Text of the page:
When Mr. PT and I started co-habitating, we combined all the foods in our cupboards. Along with the massive amounts of beans, brown rice, and frozen fruit I inherited, there was a lonely package of couscous. I tend to be a little intimidated by ethnic ingredients. They seem unfamiliar and I am unsure of how to serve them. I am working on overcoming this fear.
Needless to say, this particular grain went unopened for quite some time. This past weekend I was flipping through my Penzey's magazine (you must subscribe to this!) and stumbled upon a recipe containing the mysterious couscous. It listed mint as an ingredient, a spice I do not usually work with. So I thought to myself, I am never going to become a better cook if I do not put it all on the line and try this stuff out. How hard could it be?
It turned out, not hard at all! In fact, couscous was incredibly easy to prepare compared to rice or pasta. And the texture, flavor, and overall presentation of the grain is pretty neat. In case you are wondering, couscous is basically semolina that has been sprinkled with water and flour and sieved many times until it forms tiny granules. It is often served in West Africa, but you could also see it in dishes that claim to be French, Spanish, Portuguese, Italian, Turkish, Greek, or Indian.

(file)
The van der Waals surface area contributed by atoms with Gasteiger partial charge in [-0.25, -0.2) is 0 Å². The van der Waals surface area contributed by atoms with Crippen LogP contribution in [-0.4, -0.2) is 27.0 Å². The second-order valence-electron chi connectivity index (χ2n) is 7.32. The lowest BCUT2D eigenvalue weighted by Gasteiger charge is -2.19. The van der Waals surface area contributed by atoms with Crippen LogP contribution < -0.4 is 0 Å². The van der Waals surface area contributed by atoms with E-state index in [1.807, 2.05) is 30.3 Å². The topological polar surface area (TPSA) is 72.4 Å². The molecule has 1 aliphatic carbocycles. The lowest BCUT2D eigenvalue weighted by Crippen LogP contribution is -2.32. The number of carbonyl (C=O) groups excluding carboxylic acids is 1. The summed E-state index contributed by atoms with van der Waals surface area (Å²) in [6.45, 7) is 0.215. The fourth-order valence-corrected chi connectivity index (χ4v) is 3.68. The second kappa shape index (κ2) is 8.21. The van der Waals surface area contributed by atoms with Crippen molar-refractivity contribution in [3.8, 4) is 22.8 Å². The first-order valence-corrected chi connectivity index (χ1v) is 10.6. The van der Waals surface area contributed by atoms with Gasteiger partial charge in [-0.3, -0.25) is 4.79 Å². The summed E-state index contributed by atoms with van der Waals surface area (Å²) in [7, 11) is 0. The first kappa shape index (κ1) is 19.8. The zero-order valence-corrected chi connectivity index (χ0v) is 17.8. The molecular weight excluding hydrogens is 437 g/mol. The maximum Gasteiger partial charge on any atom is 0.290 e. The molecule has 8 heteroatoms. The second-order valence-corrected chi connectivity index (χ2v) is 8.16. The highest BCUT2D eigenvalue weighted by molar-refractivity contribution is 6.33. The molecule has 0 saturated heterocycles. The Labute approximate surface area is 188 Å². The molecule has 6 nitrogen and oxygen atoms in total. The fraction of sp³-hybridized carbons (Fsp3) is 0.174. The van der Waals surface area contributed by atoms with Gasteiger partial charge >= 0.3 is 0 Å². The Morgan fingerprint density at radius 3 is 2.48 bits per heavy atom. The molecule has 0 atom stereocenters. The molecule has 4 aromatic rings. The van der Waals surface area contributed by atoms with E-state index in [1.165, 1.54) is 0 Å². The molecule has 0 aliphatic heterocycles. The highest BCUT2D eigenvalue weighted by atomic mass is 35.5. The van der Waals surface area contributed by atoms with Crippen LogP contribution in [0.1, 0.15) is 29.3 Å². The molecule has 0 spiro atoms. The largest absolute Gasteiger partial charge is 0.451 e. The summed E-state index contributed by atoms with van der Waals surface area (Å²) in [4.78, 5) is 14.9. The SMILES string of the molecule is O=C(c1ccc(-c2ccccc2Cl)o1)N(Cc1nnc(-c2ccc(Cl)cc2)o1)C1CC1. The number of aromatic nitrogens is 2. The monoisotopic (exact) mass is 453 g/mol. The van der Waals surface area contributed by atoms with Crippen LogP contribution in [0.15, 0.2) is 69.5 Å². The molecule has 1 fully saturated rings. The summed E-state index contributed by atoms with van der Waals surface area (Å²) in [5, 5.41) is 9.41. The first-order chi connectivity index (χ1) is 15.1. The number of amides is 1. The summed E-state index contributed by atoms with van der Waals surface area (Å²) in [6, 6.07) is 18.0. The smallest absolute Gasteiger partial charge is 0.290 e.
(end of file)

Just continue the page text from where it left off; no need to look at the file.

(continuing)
So if you like pasta or rice with chicken, take the leap and try out this recipe. It is very light and flavorful and can be served as an entree or side dish. If you are a vegetarian, try it with fish or shrimp.
2-3 cups cooked cubed chicken
1/4 cup olive oil
4 tsp vinegar (it calls for white balsamic, but I used 2 tsp apple cider vinegar and 2 tsp red wine vinegar)
2 tsp Mural of Flavor (or a spice mix of onion, garlic, lemon peel, cumin, pepper, etc)
1/4-1 tsp ground pepper
2 cups cooked couscous (I used 3 cups)
1 tbs heaping freshly chopped mint
1/2-1 cup toasted pine nuts (those buggers are expensive! I used walnuts instead)
1/4 tsp sweet paprika
3 oz goat cheese
In a skillet, roast the nuts over medium heat for 5-7 minutes, stirring/shaking regularly until fragrant and golden brown. Sprinkle with paprika and cook for 1 more minute. Cut the chicken into bite-sized pieces and place in a bowl. In a small bowl, combine the olive oil, vinegar, spices and mix well. Pour over the chicken. Add the couscous and mix well. Add the mint and nuts and stir again. Spoon the mixture onto a serving platter and crumble the goat cheese over the top right before serving.
It took me about 1/2 hour to prepare this meal. Of course, Mr. PT had to add his personal touch.